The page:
Town of Midland: wastewater viral signal and COVID-19 patients at Georgian Bay General Hospital - Midland site

City of Orillia: wastewater viral signal and COVID-19 patients at Orillia Soldiers' Memorial Hospital

About Wastewater Surveillance

  • Wastewater sample collection in Collingwood has increased from once per week to three times per week starting the week of April 10, 2022. This increase sampling frequency will help us interpret trends in the wastewater signal in this community.
  • Samples are being collected five times per week in Barrie in 2022, an increase from the three times per week schedule in 2021.
  • People with COVID-19 infection can shed SARS-CoV-2 virus RNA in their stool. This shedding occurs in people with and without symptoms, although the amount can vary from person to person.
  • Levels of SARS-CoV-2 viral RNA in wastewater can be measured to estimate patterns of COVID-19 infection in the community, whether or not people receive a COVID-19 test or are diagnosed with COVID-19 infection. This can help us understand COVID-19 transmission in the community, in conjunction with other public health data such as COVID-19 testing, reported cases, hospitalizations and outbreaks.
  • We are continually learning more about wastewater surveillance for COVID-19, sampling strategies and testing methods, and how the results can be used as a tool for public health. This is a rapidly evolving field, and there are still many unknowns in how to interpret the connection between SARS-CoV-2 in wastewater and COVID-19 infection in the community.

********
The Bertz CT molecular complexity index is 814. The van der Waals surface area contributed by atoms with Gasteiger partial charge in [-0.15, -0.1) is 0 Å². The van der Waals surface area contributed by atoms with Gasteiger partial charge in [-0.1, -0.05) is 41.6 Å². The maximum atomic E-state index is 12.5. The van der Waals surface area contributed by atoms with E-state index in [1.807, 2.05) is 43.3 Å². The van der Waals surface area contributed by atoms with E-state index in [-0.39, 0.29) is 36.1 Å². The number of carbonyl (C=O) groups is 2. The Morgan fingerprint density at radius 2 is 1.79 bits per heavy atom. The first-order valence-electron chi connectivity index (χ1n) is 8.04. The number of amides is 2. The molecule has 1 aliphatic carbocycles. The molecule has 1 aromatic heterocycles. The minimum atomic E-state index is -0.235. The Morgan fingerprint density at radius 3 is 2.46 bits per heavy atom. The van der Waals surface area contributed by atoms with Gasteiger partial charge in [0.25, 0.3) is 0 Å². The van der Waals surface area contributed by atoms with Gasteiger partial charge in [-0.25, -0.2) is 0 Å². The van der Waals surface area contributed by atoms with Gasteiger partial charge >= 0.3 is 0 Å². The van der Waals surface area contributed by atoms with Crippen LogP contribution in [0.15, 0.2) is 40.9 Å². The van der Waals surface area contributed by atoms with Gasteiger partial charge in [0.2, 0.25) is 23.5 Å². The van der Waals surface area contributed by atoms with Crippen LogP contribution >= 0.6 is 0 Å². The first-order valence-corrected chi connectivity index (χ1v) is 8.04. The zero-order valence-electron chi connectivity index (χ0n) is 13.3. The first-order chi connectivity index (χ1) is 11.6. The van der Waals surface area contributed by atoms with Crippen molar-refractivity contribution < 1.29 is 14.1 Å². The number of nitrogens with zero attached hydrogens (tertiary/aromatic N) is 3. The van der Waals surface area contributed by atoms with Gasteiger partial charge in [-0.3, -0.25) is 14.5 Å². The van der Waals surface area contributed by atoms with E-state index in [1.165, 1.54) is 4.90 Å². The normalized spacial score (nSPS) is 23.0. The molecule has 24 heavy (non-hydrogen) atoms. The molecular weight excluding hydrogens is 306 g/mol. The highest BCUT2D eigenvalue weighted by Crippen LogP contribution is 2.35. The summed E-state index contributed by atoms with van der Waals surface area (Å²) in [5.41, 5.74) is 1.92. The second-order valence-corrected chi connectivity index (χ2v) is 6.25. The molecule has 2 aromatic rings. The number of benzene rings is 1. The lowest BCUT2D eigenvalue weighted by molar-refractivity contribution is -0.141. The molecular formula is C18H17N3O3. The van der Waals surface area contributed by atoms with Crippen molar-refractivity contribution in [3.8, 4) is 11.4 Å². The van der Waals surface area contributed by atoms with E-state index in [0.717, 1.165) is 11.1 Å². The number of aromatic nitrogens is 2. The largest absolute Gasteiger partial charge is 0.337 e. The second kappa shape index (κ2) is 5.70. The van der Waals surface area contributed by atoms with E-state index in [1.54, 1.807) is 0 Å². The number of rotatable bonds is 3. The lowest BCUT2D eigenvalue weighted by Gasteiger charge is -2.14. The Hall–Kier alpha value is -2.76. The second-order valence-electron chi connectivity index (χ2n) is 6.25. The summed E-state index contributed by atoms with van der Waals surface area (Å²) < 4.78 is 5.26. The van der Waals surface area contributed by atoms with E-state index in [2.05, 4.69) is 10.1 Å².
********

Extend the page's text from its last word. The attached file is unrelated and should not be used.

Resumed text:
• Wastewater surveillance for COVID-19 is being conducted at four local wastewater treatment plants in Barrie, Collingwood, Midland and Orillia under the Ontario Ministry of the Environment, Conservation and Parks Wastewater Surveillance Initiative and in conjunction with Ontario Tech University.
  • Samples collected from participating wastewater treatment plants are analyzed by Ontario Tech University to detect viral RNA fragments from the SARS-CoV-2 virus responsible for COVID-19 infection.
  • Concentrations of Pepper Mild Mottle Virus (PPMoV) in wastewater are used to normalize the viral RNA levels detected in wastewater. The PPMoV virus is harmless and is commonly shed by humans. It helps us to understand the proportion of wastewater from human (fecal) waste compared to other sources such as kitchen water or commercial input.
  • Given changes to the provincial COVID-19 testing strategy and to case management, locally reported cases by residence no longer provides an accurate picture of community transmission.